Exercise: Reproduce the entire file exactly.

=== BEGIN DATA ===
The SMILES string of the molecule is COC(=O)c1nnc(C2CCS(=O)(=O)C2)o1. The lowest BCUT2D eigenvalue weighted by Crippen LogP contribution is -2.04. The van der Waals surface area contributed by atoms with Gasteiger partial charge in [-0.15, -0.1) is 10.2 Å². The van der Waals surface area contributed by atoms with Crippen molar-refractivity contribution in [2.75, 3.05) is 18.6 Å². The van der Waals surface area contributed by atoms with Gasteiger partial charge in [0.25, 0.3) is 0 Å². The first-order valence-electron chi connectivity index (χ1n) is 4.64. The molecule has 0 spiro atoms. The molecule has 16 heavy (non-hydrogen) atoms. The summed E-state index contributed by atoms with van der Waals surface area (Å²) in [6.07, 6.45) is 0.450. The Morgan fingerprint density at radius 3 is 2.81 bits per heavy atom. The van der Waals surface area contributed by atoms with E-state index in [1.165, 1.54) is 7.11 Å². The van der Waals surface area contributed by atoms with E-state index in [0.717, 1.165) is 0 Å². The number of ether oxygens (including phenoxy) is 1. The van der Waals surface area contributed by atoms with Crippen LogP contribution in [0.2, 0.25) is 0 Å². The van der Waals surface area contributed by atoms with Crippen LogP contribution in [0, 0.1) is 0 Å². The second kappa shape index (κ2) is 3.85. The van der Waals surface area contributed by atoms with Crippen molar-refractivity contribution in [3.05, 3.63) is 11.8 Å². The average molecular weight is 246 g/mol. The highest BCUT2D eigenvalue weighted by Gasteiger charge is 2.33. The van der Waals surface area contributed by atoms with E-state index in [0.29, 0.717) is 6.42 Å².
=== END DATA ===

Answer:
The SMILES string of the molecule is COC(=O)c1nnc(C2CCS(=O)(=O)C2)o1. The lowest BCUT2D eigenvalue weighted by Crippen LogP contribution is -2.04. The van der Waals surface area contributed by atoms with Gasteiger partial charge in [-0.15, -0.1) is 10.2 Å². The van der Waals surface area contributed by atoms with Crippen molar-refractivity contribution in [2.75, 3.05) is 18.6 Å². The van der Waals surface area contributed by atoms with Gasteiger partial charge in [0.25, 0.3) is 0 Å². The first-order valence-electron chi connectivity index (χ1n) is 4.64. The molecule has 0 spiro atoms. The molecule has 16 heavy (non-hydrogen) atoms. The summed E-state index contributed by atoms with van der Waals surface area (Å²) in [6.07, 6.45) is 0.450. The Morgan fingerprint density at radius 3 is 2.81 bits per heavy atom. The van der Waals surface area contributed by atoms with E-state index in [1.165, 1.54) is 7.11 Å². The van der Waals surface area contributed by atoms with E-state index in [0.717, 1.165) is 0 Å². The number of ether oxygens (including phenoxy) is 1. The van der Waals surface area contributed by atoms with Crippen LogP contribution in [0.2, 0.25) is 0 Å². The van der Waals surface area contributed by atoms with Crippen LogP contribution in [0, 0.1) is 0 Å². The second kappa shape index (κ2) is 3.85. The van der Waals surface area contributed by atoms with Crippen molar-refractivity contribution in [3.05, 3.63) is 11.8 Å². The average molecular weight is 246 g/mol. The highest BCUT2D eigenvalue weighted by Gasteiger charge is 2.33. The van der Waals surface area contributed by atoms with E-state index in [0.29, 0.717) is 6.42 Å².